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MRI Assisted Stereotactic Biopsy (MAST) in
Patients with Elevated Prostate Cancer Risk and Previous Negative Biopsy
Gabriella Ghanem1, Danny Vesprini1,2, Masoom A Haider3, Laurent Milot3, Jack Barkin4, Petar Erdeljan5, Shawn Soon5 and Andrew Loblaw1,2,6*
1Odette Cancer Centre, Sunnybrook Health Sciences Centre, Canada
2Department of Radiation Oncology, University of Toronto, Canada
3Department of Medical Imaging, Sunnybrook Health Sciences Centre, University of Toronto, Canada
4Division of Urology, Humber River Regional Hospital, Canada
5Division of Urology, The Scarborough Hospital, Canada
6Institute of Health Policy, Measurement and Evaluation, University of Toronto, Canada
Submission: May 05, 2017; Published: July 07, 2017
*Corresponding author: Andrew Loblaw, Institute of Health Policy, Measurement and Evaluation, University of Toronto, Bayview Avenue, Sunnybrook Health Sciences Center, Toronto, ON Canada, Tel: 416 480 4806; Fax: 416 480 6002; Email: andrew.loblawsunnybrook.ca
How to cite this article: Ghanem G, Vesprini D, Haider MA, Milot L, Barkin J, et al. MRI Assisted Stereotactic Biopsy (MAST) in Patients with Elevated Prostate Cancer Risk and Previous Negative Biopsy. JOJ uro & nephron. 2017; 3(4): 555618. DOI:10.19080/JOJUN.2017.03.555618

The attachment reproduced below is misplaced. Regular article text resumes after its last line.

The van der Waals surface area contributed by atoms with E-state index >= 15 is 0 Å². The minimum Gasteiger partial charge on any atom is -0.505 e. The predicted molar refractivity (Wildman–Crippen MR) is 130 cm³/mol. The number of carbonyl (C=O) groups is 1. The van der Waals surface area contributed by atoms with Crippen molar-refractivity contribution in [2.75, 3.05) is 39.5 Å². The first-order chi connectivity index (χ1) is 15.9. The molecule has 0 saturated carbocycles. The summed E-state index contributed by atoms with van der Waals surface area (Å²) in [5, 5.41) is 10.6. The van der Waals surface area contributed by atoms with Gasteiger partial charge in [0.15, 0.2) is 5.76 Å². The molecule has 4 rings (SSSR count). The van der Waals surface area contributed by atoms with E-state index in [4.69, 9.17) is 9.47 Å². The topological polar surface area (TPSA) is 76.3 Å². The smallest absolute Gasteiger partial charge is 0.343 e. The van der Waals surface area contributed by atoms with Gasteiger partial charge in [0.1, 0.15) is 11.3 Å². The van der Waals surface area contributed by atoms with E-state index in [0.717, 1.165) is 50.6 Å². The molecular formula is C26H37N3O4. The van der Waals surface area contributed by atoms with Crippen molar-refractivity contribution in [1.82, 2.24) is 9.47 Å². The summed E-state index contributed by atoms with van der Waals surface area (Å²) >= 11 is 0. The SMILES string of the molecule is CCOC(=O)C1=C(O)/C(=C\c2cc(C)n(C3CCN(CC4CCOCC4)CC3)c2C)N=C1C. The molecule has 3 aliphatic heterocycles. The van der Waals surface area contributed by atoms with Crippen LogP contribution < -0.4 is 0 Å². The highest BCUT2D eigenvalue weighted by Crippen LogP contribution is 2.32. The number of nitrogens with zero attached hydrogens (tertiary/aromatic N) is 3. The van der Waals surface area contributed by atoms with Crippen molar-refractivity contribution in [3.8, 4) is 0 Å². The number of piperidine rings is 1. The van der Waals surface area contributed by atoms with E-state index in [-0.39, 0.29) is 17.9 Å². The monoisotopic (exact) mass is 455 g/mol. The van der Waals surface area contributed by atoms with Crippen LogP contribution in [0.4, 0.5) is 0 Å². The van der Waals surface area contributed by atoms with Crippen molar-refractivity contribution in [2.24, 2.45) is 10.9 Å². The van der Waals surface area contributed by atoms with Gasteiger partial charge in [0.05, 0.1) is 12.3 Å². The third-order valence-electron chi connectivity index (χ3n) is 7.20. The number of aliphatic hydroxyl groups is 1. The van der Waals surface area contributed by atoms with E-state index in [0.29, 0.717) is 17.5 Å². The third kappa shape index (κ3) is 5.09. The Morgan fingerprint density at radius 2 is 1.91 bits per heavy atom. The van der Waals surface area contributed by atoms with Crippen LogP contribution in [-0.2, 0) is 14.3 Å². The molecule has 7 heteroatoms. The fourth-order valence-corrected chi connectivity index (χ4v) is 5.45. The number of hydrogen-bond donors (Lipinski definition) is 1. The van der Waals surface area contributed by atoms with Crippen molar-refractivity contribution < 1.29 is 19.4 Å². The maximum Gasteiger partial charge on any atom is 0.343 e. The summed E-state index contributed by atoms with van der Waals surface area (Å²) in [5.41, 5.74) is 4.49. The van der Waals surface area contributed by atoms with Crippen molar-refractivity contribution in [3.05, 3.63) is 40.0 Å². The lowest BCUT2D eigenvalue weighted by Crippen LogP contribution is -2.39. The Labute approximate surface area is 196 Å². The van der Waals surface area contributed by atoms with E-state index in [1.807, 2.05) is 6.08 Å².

Purpose: To report on the Sunnybrook experience of MAST biopsies in patients with one or more previous negative prostate biopsies and an elevated prostate cancer risk - referred to as “Discordant PSA” patients.
Materials and methods: 100 patients with an elevated/rising PSA and at least one previous negative prostate biopsy were included in this study. The University of Texas’s PCPTRC was used to articulate the patient’s risk of all cancer and G7+ cancer. All 100 patients received an mpMRI. Patients with a G7+ risk of more than 5% and a nodule on mpMRI were offered a MAST biopsy. Results of the MRI and MAST biopsies were collected and analyzed further.
Results: Overall, 9 out of 24 patients who received a MAST biopsy had clinically significant cancer. Pre-MRI G7+ risk correlated strongly with PI-RADS class (spearman’s rank 0.90, p=0.037). The calculated positive likelihood ratios for PI-RADS 3-5 were 0, 1.2 and 7.1, respectively (positive likelihood ratio= post-test odds/pre-test odds) .
Conclusion: MAST biopsies proved to be a useful method in detecting clinically significant prostate cancer in discordant PSA patients with a PI-RADS class 4-5 lesion. They also proved useful in eliminating unnecessary repeat biopsies in discordant PSA patients.
Keywords: Prostate cancer; Magnetic resonance imaging; Stereotactic biopsy
Prostate cancer is the most commonly diagnosed non-cutaneous malignancy among men in most western countries . In general, an abnormal serum PSA test and/or a suspicious DRE are the first indicators of prostate cancer and warrant further investigations . A TRUSGB is currently the gold standard for confirming prostate cancer diagnoses. PSA tests are characterized by high sensitivity and low specificity whereas TRUSGB are characterized by their low sensitivity and high specificity . In some cases a TRUSGB will not detect any prostate cancer in a patient with an abnormal DRE and/or rising PSA despite the patient going on to be diagnosed with the disease on repeat biopsy or clinical progression (i.e., false negative).